2017 Mazda MX-5 Miata RF: Top-selling Roadster adds a power-folding hardtop
By Mike Blake - Carlisle Events
Thursday, October 26, 2017
According to the record-keepers at the Guinness Book of World Records, Mazda’s Miata, also known as the MX-5, is the most popular two-seat convertible sports car in the world, with more than a million vehicles sold since it was introduced in 1989 as a 1990 model.
For 28 years, the MX-5 Miata, built by Mazda in Japan, has offered sports car enthusiasts a pure, simple, fun-focused aggressively priced roadster, and following last year’s all-new, fourth-generation MX-5, Miata has added even more fun to the mix in 2017, with the new MX-5 Miata RF for 2017. “RF” stands for “Retractable Fastback,” which refers to this model’s power-folding hardtop. And a new “Machine Gray” paint color option is new and exclusive to the RF model.
What used to be referred to as the Miata, and simplified to an alpha-numeric MX-5, is now often called the Mazda Roadster. This year’s Roadster is the sixth model in Mazda's line-up of new-generation vehicles that feature the full range of SKYACTIV Technology and “KODO-Soul of Motion” design. Originally designed with a feeling and cues borrowed from the Lotus Elan, Miata developed this lightweight two-seat rear-wheel drive sports car with a goal of delivering pure “Jinba-ittai” driving fun, and development engineers designed MX-5 to appeal, on deeper level, “to the senses and the sensations through which people enjoy cars”.
For the 2017 model year, Mazda adds the power-folding hardtop, which is unlike the previous power-folding hardtop that closely mimicked the design of the standard manual-folding soft-top. The 2017 Mazda MX-5 Miata RF features a new roof design with flying buttress elements behind the seats which remain even when the roof is open. The roof section immediately above the passengers folds and stows below the buttresses, which lift temporarily out of the way. The glass rear window between the buttresses rolls down to give a more open-air feel and the entire power-folding roof mechanism occupies the same space as the standard manual-folding soft-top, so there’s no loss of trunk space.
Originally designed with the demeanor and cues borrowed from the Lotus Elan, Miata remains an iconic two-seater that represents Mazda’s vehicle engineering philosophy: “the pursuit of driving pleasure”. The current design adds another Mazda motto: “innovate in order to preserve,” by incorporating SKYACTIV Technology, “KODO -- Soul of Motion” design, a 7-inch touchscreen, and a more sculpted, elegant, refined, sleek and powerful personality throughout the exterior, while ridding itself of its old “smiley face” grille. And the base Mazda, in its three trims, is packed with standard amenities.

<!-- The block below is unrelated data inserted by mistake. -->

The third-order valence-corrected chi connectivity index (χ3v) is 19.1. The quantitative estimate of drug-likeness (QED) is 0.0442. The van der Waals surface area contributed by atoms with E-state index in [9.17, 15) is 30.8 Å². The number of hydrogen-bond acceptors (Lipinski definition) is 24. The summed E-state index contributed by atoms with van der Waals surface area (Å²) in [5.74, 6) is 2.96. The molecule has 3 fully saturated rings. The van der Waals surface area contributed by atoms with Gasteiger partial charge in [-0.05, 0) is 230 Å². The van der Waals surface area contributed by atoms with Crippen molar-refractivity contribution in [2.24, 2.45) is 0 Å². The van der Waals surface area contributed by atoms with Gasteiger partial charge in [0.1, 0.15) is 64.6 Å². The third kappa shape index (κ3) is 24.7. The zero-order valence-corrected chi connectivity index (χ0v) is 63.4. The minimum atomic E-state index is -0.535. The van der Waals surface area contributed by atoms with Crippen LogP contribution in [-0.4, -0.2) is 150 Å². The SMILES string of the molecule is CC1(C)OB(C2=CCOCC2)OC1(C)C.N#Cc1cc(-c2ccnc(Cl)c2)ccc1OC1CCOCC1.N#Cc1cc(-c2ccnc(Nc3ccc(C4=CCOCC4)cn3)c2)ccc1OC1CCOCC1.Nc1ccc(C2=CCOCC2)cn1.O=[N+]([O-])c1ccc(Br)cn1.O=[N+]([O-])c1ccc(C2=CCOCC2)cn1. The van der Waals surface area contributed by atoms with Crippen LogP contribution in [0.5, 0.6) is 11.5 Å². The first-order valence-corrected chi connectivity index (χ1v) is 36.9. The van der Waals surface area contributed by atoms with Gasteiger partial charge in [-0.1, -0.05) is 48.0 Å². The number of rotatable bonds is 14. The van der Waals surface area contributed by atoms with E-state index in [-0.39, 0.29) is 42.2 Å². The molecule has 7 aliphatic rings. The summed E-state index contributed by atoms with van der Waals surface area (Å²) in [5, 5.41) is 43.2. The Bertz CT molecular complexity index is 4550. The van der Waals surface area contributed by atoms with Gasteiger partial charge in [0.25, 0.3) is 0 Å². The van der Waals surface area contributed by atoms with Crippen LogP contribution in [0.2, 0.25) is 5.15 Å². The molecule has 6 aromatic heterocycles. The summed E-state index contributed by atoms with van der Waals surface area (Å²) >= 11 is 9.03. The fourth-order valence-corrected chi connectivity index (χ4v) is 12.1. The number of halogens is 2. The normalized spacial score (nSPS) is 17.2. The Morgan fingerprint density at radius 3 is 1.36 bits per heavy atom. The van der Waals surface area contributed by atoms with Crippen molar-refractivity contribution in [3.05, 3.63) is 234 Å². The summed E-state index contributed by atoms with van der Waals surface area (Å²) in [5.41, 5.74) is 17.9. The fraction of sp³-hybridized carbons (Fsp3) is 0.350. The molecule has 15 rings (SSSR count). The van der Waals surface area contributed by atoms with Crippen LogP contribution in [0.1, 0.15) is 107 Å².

In the second year of its fourth-generation, MX-5 remains 154.1 inches long, 68.3 inches wide and 48.6 inches high, on a 90.9-inch wheelbase. And it continues to be light at 2429 pounds (for my test model, and some trims go as low as 2335 pounds).
Inside, headroom remains the same as last year, at 37.4 inches, as does legroom at 43.1 inches. Shoulder continues to be 52.2 inches.
MX-5 power comes from a 2.0.-liter DOHC 16-valve in-line 4 VVT multi-port electronic fuel injection engine, coupled to a 6-speed manual transmission. The system hums out 155hp and 148 lbs.-ft. of torque, enabling the lightweight 2429-lb. Miata to dash from zero to 60mph in 6.5 seconds during my track tests, with the quarter-mile accomplished in 15 seconds-flat.
The system is EPA rated at 27mpg in city driving and 34mpg on the highway, and my week of open-air tests came in at a pedal-mashing, high-speed-jaunt average of 30.0mpg.
On the road, the 2017 Mazda MX-5 Miata was balanced, though quick auto-cross turns exhibited some exciting-to-compensate-for body roll. The suspension allows you feel the road beneath you for full driver engagement.
The 2017 Mazda MX-5 comes in three trims – Sport, Club and Grand Touring.
Sport bases at $24,915 for a manual transmission and 26,395 for automatic. The Club goes $28,800 for manual and $29,530 for automatic and the Grand Touring trim bumps up to $30,065 for manual and $31,270 for automatic. But I went with the RF with two trims offered, starting with the Club in manual at $31,555 (automatic at $32,285) and the Touring at $32,630/manual ($33,825/automatic).
Hey, automatic might be easier, but the manual is tons more fun to drive, and, come on, a roadster deserves to be manual with great feel for the road and more personal control. Without being overly dramatic, a roadster’s destiny could be in manual configuration … just saying.
My test MX-5 Miata RF Club in with a manual transmission came with a Jet Black Mica exterior matched to a black cloth with red stitching interior. Though the Soul Red Metallic exterior (a $300 option) is really sporty, the Jet Black was sexy and classy. The fun-to-drive manual saved $730 and several hundred pounds in weight by not going automatic. The Appearance Package ($800), with Side Sill Extensions and Black Rear Bumper Skirt was added, as were the Interior Lighting Kit ($350) with understated white accent lighting, all-weather floor mats ($90) and MX-5 logo door sill trim plates ($150). With a destination fee of $875, my test MX-5 Miata RF stickered at $34,700.
Visit www.CarlisleEvents.com for more on the automotive hobby.
Mike Blake, former editor of KIT CAR magazine, joined Carlisle Events as senior automotive journalist in 2004. He's been a "car guy" since the 1960s and has been writing professionally for about 30 years.
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